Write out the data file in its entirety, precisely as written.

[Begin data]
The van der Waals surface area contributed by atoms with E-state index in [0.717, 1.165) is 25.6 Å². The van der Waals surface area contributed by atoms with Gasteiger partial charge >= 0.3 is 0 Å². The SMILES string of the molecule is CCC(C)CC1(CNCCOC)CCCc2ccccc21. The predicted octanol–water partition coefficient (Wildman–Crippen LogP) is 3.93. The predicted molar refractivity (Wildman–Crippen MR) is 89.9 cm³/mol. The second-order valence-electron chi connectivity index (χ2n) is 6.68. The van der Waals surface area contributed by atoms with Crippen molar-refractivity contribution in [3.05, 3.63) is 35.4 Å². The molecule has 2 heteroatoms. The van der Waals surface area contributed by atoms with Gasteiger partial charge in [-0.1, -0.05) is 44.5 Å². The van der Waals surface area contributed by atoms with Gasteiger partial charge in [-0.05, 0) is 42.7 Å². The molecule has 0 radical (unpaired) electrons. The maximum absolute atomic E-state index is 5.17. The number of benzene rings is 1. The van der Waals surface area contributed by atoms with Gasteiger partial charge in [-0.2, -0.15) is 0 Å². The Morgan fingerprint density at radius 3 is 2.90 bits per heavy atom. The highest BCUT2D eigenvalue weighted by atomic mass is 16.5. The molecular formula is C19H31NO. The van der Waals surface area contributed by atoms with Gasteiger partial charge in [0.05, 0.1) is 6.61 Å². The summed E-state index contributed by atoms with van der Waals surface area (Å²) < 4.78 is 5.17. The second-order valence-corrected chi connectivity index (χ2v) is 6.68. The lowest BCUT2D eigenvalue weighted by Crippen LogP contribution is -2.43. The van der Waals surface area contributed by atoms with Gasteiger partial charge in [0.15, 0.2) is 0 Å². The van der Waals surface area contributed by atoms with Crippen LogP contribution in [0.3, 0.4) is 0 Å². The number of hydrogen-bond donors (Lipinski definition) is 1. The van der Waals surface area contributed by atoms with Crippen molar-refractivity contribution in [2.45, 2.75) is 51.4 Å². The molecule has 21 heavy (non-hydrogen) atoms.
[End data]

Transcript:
The van der Waals surface area contributed by atoms with E-state index in [0.717, 1.165) is 25.6 Å². The van der Waals surface area contributed by atoms with Gasteiger partial charge >= 0.3 is 0 Å². The SMILES string of the molecule is CCC(C)CC1(CNCCOC)CCCc2ccccc21. The predicted octanol–water partition coefficient (Wildman–Crippen LogP) is 3.93. The predicted molar refractivity (Wildman–Crippen MR) is 89.9 cm³/mol. The second-order valence-electron chi connectivity index (χ2n) is 6.68. The van der Waals surface area contributed by atoms with Crippen molar-refractivity contribution in [3.05, 3.63) is 35.4 Å². The molecule has 2 heteroatoms. The van der Waals surface area contributed by atoms with Gasteiger partial charge in [-0.1, -0.05) is 44.5 Å². The van der Waals surface area contributed by atoms with Gasteiger partial charge in [-0.05, 0) is 42.7 Å². The molecule has 0 radical (unpaired) electrons. The maximum absolute atomic E-state index is 5.17. The number of benzene rings is 1. The van der Waals surface area contributed by atoms with Gasteiger partial charge in [-0.2, -0.15) is 0 Å². The Morgan fingerprint density at radius 3 is 2.90 bits per heavy atom. The highest BCUT2D eigenvalue weighted by atomic mass is 16.5. The molecular formula is C19H31NO. The van der Waals surface area contributed by atoms with Gasteiger partial charge in [0.05, 0.1) is 6.61 Å². The summed E-state index contributed by atoms with van der Waals surface area (Å²) < 4.78 is 5.17. The second-order valence-corrected chi connectivity index (χ2v) is 6.68. The lowest BCUT2D eigenvalue weighted by Crippen LogP contribution is -2.43. The van der Waals surface area contributed by atoms with Gasteiger partial charge in [0.15, 0.2) is 0 Å². The van der Waals surface area contributed by atoms with Crippen LogP contribution in [0.3, 0.4) is 0 Å². The number of hydrogen-bond donors (Lipinski definition) is 1. The van der Waals surface area contributed by atoms with Crippen molar-refractivity contribution in [2.45, 2.75) is 51.4 Å². The molecule has 21 heavy (non-hydrogen) atoms.